It is recognized that various equivalents, alternatives and modifications to the invention as described are possible. Such equivalents, alternatives and modifications should be considered to fall within the scope of the following claims.

BRIEF DESCRIPTION OF THE DRAWINGS

The drawings illustrate the best mode presently contemplated of carrying out the invention.

In the drawings:

FIG. 1 is a front view showing the bandage of the invention as applied over the eye of a patient;

FIG. 2 is a section view taken along line 2--2 in FIG. 1 showing the data acquisition components internally mounted within a pad;

FIG. 3 is a perspective view showing the connection between the bandage of the present invention and an external computer.

FIG. 4 is a detailed circuit diagram showing the internal circuitry used to acquire data and contained within the bandage; and

FIG. 5 is a flowchart of the operating software for the bandage of the invention.

BACKGROUND OF THE INVENTION

The present invention relates to a bandage having internal components that record, process, store and/or deliver information concerning the usage of the bandage. More specifically, the invention relates to an eye patch that includes a microcontroller which records, processes, and delivers information concerning the times the eye patch was worn by a patient.

Amblyopia, often referred to as "lazy eye", generally refers to poor vision in one eye as a result of improper development during infancy and childhood. Amblyopia is the most common vision defect of childhood, occurring in approximately 1%-5% of the population. Amblyopia can be caused by any condition that affects normal bilateral usage of the eyes and normal visual development during childhood. In many cases, the conditions associated with amblyopia may be inherited. The most common cause of amblyopia is a misalignment of the eyes because of muscle problems. Other causes include significant differences in focusing between the two eyes, high amounts of astigmatism, retinal defects, and other visual disorders such as cataracts. Generally, amblyopia occurs when the child relies exclusively on his or her better eye for vision. For example, when the child has one crossed eye because of muscle problems, the crossed eye effectively "turns off" to avoid double vision, resulting in the child using only the better eye. As use of the crossed eye diminishes, the muscles and parts of the brain required for its normal function weaken, reinforcing the amblyopia, as a feed-forward process.

If amblyopia is detected early in the child's development, treatment is often very effective (success rates up to 93%) in correcting the amblyopia. The best approach to manage amblyopia is to detect the disfunction before the age of two and break the feed-forward spiral of amblyopic disuse. If amblyopia starts, it can most effectively be cured if children are adequately treated before the ages of six to seven years. To correct amblyopia, a child must be made to use the weak eye instead of relying only upon the strong eye. This is done by occlusion therapy, which involves patching or covering the strong eye for several hours during the day, often for weeks to as long as years, to force the weak eye into usage.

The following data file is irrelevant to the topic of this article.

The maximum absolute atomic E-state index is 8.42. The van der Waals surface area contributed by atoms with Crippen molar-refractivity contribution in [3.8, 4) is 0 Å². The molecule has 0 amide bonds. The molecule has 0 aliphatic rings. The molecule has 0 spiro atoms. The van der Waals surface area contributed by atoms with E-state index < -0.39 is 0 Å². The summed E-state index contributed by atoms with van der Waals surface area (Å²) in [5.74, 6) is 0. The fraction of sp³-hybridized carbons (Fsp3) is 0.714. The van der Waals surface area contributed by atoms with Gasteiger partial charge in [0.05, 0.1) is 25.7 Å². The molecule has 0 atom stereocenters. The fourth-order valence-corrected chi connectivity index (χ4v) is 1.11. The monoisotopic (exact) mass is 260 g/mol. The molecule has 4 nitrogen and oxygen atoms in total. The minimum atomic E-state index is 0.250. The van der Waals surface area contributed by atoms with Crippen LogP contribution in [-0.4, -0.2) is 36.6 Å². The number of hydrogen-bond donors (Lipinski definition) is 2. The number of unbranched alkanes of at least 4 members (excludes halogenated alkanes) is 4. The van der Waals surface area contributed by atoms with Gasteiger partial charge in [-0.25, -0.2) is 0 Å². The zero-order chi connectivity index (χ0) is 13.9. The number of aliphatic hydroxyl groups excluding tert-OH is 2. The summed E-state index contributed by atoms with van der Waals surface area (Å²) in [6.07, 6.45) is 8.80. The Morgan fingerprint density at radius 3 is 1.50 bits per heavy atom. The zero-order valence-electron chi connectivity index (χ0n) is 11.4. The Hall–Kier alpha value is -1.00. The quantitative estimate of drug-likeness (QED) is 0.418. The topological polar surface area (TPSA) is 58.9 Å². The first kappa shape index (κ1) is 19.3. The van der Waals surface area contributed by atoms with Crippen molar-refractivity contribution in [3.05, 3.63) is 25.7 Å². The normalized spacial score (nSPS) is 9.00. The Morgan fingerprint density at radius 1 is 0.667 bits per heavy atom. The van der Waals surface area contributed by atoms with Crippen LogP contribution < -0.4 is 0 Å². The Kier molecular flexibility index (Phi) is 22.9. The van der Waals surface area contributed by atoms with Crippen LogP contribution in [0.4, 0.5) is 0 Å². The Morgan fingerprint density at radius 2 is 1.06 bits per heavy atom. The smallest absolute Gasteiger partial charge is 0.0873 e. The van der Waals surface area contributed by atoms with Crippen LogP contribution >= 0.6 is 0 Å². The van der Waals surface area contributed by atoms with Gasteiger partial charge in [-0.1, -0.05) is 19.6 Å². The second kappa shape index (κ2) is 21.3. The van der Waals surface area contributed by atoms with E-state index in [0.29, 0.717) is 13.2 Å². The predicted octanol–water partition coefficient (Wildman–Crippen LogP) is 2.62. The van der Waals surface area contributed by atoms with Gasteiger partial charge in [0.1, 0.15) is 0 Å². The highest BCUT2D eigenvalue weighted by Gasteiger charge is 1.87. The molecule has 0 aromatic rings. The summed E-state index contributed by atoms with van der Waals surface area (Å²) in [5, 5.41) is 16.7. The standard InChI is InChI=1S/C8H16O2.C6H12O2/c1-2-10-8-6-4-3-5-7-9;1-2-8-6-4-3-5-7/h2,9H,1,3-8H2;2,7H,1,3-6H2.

In order to treat amblyopia, a critical factor is patient compliance. Since amblyopia must be treated when children are under the age of six, it is often difficult for the physician to determine whethe r the patient is following the prescribed occlusion therapy. In some studies, the patient compliance rate has been found to be around 50%. Thus, although specific patching regimes can be prescribed, until now, their effectiveness has been difficult to determine. Presently, patient compliance is typically measured by clinical attendants or by a parental occlusion log book which details the amount of time a child is wearing the eye patch. While an occlusion log book is an attempt to monitor occlusion, it suffers from several weaknesses, such as bias of the third-party recorder and the inability to monitor the patient for the entire duration of the therapy.

Recently, an occlusion dose monitor (ODM) has been developed to help the physician more accurately determine patient compliance. The ODM is a portable datalogger that can measure the time an eye patch is in contact with the skin by means of a reduced resistance between two miniature electrocardiogram electrodes. The datalogger is worn in a shoulder bag by the patient and includes a pair of leads connected between the datalogger and the eye patch. When a patient is wearing the ODM, the physician can recover information from the datalogger as to when the eye patch was worn, giving the physician an objective measurement of how accurately his therapy has been followed. Before the ODM, it was not possible for the physician to distinguish between poor patient compliance and physiologic non-responsiveness to occlusion. By using an ODM, however, the physician can objectively monitor the period of time the eye patch was worn by the patient and adjust his dose accordingly.